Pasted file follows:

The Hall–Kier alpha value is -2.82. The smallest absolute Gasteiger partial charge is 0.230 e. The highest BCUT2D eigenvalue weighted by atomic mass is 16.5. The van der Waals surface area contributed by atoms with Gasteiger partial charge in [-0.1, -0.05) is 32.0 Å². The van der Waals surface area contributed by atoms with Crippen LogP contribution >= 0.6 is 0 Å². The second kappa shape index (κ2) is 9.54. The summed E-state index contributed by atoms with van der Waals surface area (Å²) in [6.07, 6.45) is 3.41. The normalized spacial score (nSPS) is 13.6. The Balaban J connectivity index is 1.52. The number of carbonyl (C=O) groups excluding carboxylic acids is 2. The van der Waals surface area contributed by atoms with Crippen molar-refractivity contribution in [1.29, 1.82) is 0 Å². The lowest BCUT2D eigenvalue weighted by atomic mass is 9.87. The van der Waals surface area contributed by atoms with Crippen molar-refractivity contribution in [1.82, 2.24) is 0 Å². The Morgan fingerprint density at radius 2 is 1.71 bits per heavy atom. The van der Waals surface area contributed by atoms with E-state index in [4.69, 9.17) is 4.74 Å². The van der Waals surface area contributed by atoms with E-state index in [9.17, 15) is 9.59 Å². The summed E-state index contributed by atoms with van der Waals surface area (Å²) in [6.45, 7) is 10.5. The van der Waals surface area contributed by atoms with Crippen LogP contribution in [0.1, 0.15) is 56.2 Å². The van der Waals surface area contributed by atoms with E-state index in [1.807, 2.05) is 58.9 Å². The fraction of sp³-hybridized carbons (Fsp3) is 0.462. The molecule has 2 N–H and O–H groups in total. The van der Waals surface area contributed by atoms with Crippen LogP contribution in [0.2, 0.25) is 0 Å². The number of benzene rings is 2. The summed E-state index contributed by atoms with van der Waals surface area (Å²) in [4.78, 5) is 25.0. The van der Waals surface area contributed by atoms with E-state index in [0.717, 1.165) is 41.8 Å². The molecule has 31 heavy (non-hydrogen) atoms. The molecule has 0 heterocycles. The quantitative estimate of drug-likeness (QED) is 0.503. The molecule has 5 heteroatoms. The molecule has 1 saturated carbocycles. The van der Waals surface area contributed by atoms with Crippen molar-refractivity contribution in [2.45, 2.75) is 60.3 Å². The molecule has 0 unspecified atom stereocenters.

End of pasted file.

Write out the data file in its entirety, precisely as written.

The Hall–Kier alpha value is -2.82. The smallest absolute Gasteiger partial charge is 0.230 e. The highest BCUT2D eigenvalue weighted by atomic mass is 16.5. The van der Waals surface area contributed by atoms with Gasteiger partial charge in [-0.1, -0.05) is 32.0 Å². The van der Waals surface area contributed by atoms with Crippen LogP contribution >= 0.6 is 0 Å². The second kappa shape index (κ2) is 9.54. The summed E-state index contributed by atoms with van der Waals surface area (Å²) in [6.07, 6.45) is 3.41. The normalized spacial score (nSPS) is 13.6. The Balaban J connectivity index is 1.52. The number of carbonyl (C=O) groups excluding carboxylic acids is 2. The van der Waals surface area contributed by atoms with Crippen molar-refractivity contribution in [1.29, 1.82) is 0 Å². The lowest BCUT2D eigenvalue weighted by atomic mass is 9.87. The van der Waals surface area contributed by atoms with Crippen molar-refractivity contribution in [1.82, 2.24) is 0 Å². The Morgan fingerprint density at radius 2 is 1.71 bits per heavy atom. The van der Waals surface area contributed by atoms with E-state index in [4.69, 9.17) is 4.74 Å². The van der Waals surface area contributed by atoms with E-state index in [9.17, 15) is 9.59 Å². The summed E-state index contributed by atoms with van der Waals surface area (Å²) in [6.45, 7) is 10.5. The van der Waals surface area contributed by atoms with Crippen LogP contribution in [0.1, 0.15) is 56.2 Å². The van der Waals surface area contributed by atoms with E-state index in [1.807, 2.05) is 58.9 Å². The fraction of sp³-hybridized carbons (Fsp3) is 0.462. The molecule has 2 N–H and O–H groups in total. The van der Waals surface area contributed by atoms with Crippen LogP contribution in [0.2, 0.25) is 0 Å². The number of benzene rings is 2. The summed E-state index contributed by atoms with van der Waals surface area (Å²) in [4.78, 5) is 25.0. The van der Waals surface area contributed by atoms with E-state index in [0.717, 1.165) is 41.8 Å². The molecule has 31 heavy (non-hydrogen) atoms. The molecule has 0 heterocycles. The quantitative estimate of drug-likeness (QED) is 0.503. The molecule has 5 heteroatoms. The molecule has 1 saturated carbocycles. The van der Waals surface area contributed by atoms with Crippen molar-refractivity contribution in [2.45, 2.75) is 60.3 Å². The molecule has 0 unspecified atom stereocenters.